China Reforms Will Reduce Volitility – Paulson

Tuesday, March 6, 2007 7:02
Posted in category Invest in China, The Big Picture
Comments Off on China Reforms Will Reduce Volitility – Paulson

For those that were wondering who was to blame last week when the global markets collectively freaked out, Paulson’s statement in Tokyo may give you a hint:

the global economy is as strong as he’s ever seen and that reforms in China would help lessen the kind of market volatility that has recently rocked international stock markets

So.. it is China’s fault….

While I am not an economist (the major I try desperately not to use), I was not the head of a global i bank (my dad would have been so proud), and I am not a member of the bush economic team, there are a few issues that I have here:

1) The Shanghai stock exchange has gone up some 150% in the last year already, and if markets were truly efficient (as my finance 101 teacher said they were), then EVERYONE would have priced in the fact that this market was due for a fall

2) The market went down 8.8% because Premier Wen spoke about upcoming reforms that would ADD stability into the market

To me, this whole thing is funny and alarming at the same time for several reasons:

1) In the last year I have watched senior government officials and stock exchange officials publicly state that they believe only a handful of stocks are of investment quality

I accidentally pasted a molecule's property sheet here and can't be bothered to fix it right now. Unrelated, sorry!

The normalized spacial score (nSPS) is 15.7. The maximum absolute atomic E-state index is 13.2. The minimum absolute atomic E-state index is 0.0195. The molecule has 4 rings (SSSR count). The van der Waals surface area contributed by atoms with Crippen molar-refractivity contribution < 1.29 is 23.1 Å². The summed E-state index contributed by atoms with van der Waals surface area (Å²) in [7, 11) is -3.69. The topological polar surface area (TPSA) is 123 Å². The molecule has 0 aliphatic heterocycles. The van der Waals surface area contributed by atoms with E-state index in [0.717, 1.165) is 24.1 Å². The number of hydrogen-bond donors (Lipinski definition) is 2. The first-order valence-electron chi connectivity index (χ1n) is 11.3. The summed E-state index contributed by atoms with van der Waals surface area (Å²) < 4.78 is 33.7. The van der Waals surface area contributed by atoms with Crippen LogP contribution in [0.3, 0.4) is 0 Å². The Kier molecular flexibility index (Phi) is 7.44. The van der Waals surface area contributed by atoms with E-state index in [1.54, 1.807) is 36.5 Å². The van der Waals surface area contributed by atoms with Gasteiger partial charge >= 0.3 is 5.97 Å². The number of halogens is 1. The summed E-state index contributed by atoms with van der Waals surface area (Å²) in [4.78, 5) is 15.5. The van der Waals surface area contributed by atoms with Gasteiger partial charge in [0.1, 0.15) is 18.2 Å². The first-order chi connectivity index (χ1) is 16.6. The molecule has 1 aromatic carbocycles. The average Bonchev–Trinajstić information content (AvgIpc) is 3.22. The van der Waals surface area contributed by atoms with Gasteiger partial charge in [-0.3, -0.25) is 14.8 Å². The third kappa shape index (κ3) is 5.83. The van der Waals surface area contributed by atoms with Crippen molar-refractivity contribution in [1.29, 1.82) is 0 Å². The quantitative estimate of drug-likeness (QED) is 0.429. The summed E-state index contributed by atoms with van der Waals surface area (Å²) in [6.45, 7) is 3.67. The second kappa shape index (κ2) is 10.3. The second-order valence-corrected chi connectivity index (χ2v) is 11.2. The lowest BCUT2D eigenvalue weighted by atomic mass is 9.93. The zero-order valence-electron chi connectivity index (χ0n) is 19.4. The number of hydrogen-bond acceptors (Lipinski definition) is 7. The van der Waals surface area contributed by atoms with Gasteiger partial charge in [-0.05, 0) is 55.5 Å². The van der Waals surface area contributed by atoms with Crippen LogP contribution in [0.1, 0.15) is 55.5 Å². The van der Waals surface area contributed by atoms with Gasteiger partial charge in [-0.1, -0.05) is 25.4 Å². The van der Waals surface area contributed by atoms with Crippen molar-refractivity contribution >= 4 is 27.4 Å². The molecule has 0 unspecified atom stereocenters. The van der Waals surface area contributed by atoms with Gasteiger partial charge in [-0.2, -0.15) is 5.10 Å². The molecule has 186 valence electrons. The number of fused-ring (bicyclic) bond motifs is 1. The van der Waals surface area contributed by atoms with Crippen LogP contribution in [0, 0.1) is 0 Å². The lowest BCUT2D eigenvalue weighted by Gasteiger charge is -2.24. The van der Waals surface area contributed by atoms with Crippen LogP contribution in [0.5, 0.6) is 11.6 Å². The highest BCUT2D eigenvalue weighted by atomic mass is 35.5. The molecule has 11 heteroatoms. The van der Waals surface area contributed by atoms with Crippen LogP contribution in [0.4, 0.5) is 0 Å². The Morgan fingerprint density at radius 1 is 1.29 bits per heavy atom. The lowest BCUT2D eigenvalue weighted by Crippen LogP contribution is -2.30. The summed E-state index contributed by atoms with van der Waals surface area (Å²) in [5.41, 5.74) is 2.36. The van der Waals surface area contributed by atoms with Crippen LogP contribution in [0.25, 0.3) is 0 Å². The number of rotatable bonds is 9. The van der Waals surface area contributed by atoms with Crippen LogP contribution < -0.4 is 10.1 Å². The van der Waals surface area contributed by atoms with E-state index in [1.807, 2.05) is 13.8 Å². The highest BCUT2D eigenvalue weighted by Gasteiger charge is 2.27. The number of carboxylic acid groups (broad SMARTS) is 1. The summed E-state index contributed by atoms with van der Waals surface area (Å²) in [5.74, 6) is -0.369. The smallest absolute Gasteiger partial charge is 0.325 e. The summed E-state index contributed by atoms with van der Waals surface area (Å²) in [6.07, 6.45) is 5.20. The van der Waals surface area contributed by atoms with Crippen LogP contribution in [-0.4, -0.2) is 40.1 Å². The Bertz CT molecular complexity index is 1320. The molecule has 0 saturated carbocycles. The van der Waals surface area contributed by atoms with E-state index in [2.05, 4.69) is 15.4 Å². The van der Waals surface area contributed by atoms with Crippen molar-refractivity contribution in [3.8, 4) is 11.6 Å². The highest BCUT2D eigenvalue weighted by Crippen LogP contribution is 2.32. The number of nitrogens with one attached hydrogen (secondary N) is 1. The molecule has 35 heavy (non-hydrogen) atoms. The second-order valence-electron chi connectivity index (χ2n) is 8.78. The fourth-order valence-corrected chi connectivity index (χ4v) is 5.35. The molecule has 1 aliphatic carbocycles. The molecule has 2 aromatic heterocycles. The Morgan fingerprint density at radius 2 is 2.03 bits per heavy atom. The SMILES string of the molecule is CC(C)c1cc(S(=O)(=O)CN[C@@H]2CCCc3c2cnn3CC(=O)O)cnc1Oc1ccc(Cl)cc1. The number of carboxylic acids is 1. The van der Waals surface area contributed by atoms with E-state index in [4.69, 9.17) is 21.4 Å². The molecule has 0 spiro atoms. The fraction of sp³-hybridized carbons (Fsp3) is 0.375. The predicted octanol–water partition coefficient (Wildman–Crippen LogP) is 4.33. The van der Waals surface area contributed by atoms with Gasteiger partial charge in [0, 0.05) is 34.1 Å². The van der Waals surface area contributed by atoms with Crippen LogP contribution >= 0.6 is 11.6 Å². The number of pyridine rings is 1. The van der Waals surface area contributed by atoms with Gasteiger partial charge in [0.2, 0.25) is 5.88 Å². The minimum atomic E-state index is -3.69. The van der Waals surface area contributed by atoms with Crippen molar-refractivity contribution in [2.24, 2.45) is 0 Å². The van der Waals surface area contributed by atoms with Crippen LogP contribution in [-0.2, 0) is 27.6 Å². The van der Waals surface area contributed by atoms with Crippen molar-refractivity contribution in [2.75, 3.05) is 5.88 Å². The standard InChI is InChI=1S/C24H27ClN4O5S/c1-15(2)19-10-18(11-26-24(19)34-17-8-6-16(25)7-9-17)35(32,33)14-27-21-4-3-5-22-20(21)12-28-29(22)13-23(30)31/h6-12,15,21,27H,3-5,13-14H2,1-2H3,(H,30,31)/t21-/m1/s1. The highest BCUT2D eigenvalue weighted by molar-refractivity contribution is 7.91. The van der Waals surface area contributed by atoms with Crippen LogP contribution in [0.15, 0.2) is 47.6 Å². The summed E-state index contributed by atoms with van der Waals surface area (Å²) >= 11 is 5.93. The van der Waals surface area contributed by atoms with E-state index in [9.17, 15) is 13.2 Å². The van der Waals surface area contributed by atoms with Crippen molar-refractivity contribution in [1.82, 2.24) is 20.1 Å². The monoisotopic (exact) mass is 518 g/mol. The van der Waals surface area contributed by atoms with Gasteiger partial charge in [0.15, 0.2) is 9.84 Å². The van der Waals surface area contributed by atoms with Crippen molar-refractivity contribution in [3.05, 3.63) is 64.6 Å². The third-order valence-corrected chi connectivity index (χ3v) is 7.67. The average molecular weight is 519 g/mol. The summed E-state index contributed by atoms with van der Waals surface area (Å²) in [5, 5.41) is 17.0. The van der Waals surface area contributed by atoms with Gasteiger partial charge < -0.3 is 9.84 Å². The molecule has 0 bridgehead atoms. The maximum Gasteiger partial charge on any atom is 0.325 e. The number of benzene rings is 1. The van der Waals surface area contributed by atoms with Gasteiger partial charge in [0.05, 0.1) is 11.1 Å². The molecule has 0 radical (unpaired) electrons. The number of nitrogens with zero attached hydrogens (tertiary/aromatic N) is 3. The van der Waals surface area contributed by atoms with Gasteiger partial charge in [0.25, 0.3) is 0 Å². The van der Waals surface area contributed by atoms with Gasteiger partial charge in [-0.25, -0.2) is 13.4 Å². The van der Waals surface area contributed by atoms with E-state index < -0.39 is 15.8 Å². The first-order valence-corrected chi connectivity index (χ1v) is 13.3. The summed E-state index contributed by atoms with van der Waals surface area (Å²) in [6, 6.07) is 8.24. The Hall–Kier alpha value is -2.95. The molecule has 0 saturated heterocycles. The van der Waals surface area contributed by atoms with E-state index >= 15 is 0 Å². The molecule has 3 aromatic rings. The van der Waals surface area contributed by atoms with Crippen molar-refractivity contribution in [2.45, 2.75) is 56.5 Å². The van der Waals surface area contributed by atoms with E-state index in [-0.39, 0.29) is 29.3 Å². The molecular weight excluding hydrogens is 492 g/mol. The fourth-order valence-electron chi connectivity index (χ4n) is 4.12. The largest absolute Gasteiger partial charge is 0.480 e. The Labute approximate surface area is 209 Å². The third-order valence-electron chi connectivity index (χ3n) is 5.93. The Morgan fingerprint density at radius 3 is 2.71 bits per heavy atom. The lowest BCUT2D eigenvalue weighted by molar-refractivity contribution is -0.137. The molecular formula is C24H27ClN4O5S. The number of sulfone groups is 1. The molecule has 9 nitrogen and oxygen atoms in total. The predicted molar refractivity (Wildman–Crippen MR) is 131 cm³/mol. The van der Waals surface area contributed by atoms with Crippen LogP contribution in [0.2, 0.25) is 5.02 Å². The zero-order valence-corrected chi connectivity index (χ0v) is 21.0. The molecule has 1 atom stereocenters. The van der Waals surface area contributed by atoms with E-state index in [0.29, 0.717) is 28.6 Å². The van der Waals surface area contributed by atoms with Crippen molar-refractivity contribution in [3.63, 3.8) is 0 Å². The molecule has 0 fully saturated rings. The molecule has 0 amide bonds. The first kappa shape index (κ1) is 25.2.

2) In that time, NOTHING from an infrastructural point of view has changed

3) In that time, the Shanghai market has gone from the only market in the world that lost 10 years in a row during economic growth … to a market that returned 150% in under a year

So… how was this China’s fault?  with every major bank in the world covering the market from Shanghai’s Lujiazui, how is it that China’s market instability a big surprise?

Maybe if more investors took the time to understand the market itself they would not have invested so much to begin with.. or freaked out like they did.

Finance 101 teachers around the world beat it into students that markets pricing is dynamic and takes publicly available information into account.

So, if that is true, how is it china’s fault?

Isn’t it the analysts, banks, and markets that are supposed to crunch, analyze, and act on information?

Who thought that the Shanghai market was built on solid economics?

Who thought that the Shanghai market was NOT due for a little profit taking?

Answer those two questions, and you will find the guilty parties.

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